and walked (slowly) through the local city market.  Then rested some more.  Red eye flight back (but we got upgraded – thank you, Delta!) and we arrived back in Jacksonville Monday evening.  It was back to work as usual on Tuesday, but with a difference – now I am a 50 state finisher!

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4 thoughts on “Whoopee!!! Alaska – My 50th State!

    • Thanks, Donna. It has been an exciting adventure and I’ve had a lot of fun visiting each state.

      I noticed that you have completed 3 half marathons. Did you know that there is an online group for people who do half marathons ? It’s part of the Marathon Maniacs group. If you want to know more about it, let me know and I will fill you in.

      • Thanks for the tip on the Marathon Maniacs! I Googled them and found the Half Fanatics – is that what you mean? Does the online group include walkers? It’s an intriguing prospect to give it a try, but at the ripe old age of 73 I have to wonder how successful I’d be! Yeah, yeah, I know – “If you think you can, you can, and if you think you can’t, you can’t.” LOL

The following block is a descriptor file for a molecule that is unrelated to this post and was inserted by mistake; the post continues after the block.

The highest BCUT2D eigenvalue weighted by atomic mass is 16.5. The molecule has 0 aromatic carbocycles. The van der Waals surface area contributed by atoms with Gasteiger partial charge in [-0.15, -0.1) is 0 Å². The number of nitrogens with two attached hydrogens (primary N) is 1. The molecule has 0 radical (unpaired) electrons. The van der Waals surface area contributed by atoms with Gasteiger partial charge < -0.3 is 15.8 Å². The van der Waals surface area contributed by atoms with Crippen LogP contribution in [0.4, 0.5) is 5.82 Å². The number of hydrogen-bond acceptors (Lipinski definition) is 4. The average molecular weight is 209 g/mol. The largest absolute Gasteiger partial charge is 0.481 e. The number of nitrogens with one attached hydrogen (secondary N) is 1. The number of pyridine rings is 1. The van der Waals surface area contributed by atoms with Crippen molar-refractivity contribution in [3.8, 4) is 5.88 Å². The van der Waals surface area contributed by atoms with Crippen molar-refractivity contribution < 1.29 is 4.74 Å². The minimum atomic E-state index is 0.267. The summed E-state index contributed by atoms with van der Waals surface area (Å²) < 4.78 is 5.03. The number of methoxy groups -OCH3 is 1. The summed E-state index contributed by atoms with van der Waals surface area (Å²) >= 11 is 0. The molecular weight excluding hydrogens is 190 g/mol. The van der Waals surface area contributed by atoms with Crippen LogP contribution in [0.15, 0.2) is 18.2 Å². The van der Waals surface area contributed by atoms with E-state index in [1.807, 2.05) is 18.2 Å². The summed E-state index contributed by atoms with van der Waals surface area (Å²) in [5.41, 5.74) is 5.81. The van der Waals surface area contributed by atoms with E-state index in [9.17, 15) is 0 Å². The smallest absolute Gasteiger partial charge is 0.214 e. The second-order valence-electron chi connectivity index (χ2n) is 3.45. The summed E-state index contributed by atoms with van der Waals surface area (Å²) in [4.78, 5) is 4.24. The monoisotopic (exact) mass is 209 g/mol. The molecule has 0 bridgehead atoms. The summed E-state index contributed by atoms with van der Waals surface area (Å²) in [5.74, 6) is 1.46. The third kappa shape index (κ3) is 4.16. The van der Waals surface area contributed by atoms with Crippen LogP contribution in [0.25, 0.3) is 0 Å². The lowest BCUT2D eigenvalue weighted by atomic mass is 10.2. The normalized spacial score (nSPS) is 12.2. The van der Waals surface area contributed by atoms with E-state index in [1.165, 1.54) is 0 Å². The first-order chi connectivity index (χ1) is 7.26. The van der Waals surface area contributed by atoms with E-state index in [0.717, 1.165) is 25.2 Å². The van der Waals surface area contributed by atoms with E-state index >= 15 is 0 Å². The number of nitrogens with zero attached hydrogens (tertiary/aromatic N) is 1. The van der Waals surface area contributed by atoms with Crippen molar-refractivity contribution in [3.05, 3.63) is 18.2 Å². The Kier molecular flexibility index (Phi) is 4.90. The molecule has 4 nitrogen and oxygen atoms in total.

• Yes, the Half Fanatics are a subgroup of Marathon Maniacs. And yes, walkers are indeed welcome. In fact, walkers are encouraged to join both groups, and once you are a member, you can then buy a shirt and/or hat with the MM logo. Wearing those items (I have a bright yellow singlet) identifies you as a member to others and I found them as a group to be very supportive, even for us at the back of the pack.

        Your age can be an advantage simply because there may not be that many others in the female age group 70-74. You may find yourself to be the winner of an age group award, especially if you try some of the smaller races with fewer participants. I think racing is the only sport where people LIKE to get older so they can rise to the next 5 year age grouping!

        Marsha